Are you Trying to Sell Everybody?

One of the most glaring reasons people fail in the sales profession is their inability to handle rejection. They take it personally, become demoralized, and their “head game” is trashed and out of sorts. So psychologically dealing with the unpleasantness of rejection becomes very important in one’s framework of thinking. Nobody sells everybody. Not even the best of the best.

Nobody is that good. But may I also suggest that there is no salesperson who can miss everybody either. Nobody is that bad, especially when you have a great, high-value product. Somebody could fumble all over themselves and still sell a great product from time to time. You know the blind hog line, right? Even he can find an acorn once in a while.

I don’t know what your conversion rate is, but I hope you know. What percentage of your prospects do you convert to confirmed sales? Get a handle on this and other key numbers, and then never let your guard down. Keeping up with your numbers can have a tremendous impact on your level of sales excellence. Once you know your numbers you can work to increase that percentage from 21 to 30 percent or from 71 to 75 percent. When you know your numbers you focus on them and your subconscious mind goes to work to help you improve them.

One day while conducting a training session, I made the statement that nobody can sell everybody. A man in the back of the room stood up and interrupted me. He said, “I beg to differ with you, Don. I want you to know that I sell everybody I talk to!”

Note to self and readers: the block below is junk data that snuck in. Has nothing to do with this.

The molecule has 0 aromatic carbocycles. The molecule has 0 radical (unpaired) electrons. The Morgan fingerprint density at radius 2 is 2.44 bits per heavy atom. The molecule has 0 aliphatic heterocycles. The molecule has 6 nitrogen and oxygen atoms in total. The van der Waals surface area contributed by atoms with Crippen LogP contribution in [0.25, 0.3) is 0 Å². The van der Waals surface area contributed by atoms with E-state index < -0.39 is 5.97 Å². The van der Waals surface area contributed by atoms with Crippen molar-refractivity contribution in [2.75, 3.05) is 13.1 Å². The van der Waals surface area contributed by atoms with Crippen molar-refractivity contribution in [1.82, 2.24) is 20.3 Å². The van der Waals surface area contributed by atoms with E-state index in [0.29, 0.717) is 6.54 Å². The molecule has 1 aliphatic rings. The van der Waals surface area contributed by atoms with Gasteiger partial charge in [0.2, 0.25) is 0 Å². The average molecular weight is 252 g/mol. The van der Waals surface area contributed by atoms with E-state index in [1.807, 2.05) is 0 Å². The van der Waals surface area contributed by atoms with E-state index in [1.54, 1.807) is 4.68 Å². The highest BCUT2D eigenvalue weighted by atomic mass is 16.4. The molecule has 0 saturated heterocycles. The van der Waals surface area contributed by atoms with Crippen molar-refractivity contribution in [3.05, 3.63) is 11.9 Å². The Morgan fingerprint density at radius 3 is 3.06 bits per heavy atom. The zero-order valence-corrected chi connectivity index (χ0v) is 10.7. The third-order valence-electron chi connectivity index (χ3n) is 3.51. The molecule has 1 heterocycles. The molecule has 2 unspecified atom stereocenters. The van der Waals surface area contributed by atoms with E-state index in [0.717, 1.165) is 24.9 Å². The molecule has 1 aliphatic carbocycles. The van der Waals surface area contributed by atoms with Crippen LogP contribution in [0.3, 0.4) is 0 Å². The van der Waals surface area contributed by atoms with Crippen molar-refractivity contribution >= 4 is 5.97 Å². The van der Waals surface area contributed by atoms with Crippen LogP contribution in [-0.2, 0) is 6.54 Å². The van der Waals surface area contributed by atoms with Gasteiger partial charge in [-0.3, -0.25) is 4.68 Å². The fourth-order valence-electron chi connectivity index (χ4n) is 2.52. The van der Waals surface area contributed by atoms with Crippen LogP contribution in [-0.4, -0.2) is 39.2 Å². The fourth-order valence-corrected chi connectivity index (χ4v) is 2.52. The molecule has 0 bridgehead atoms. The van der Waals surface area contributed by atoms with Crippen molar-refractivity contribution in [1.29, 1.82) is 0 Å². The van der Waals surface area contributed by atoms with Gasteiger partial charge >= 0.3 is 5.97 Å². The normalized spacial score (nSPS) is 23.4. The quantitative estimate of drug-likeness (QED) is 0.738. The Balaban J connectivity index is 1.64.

I thought I misunderstood him. So I walked back and I said, “Pardon me. I’m not sure I understood you correctly.” And again he said, “I sell everybody I talk to. I never miss.”

I said, “Obviously you aren’t making enough calls!”

The audience roared. Here was a guy who probably made two calls a month for two months and got lucky four times. Big producers have bigger numbers, and some rejection is always part of their success formula. The fact is, winners know that periodically losing is an integral part of the success process.

It’s easy once in a while to lean back and rely 100 percent on provided leads or established accounts rather than doing any creative prospecting. It’s easy to let our guard down. The numbers game can be a powerful force for personal growth and motivation. The salesperson who doesn’t understand percentages will be utterly discouraged when the door doesn’t open for him or her. But a mature salesperson will realize that when a door doesn’t open, he or she is still better off than before the call because they are statistically that much closer to a yes. For most salespeople aggressive prospecting and new account acquisition is a key part of the mix for success, so keep filling your “pipeline” with new prospects.

Rejection, and your response to it is very much a part of sales success. Without it, you will never get to the yeses. With it, your process will work. Rejection is simply a valuable form of feedback. As Ken Blanchard says “Feedback is the breakfast of champions!”


Read more in Don Hutson’s new book Selling Value: Key Principles of Value-Based Selling. Grab your copy today:



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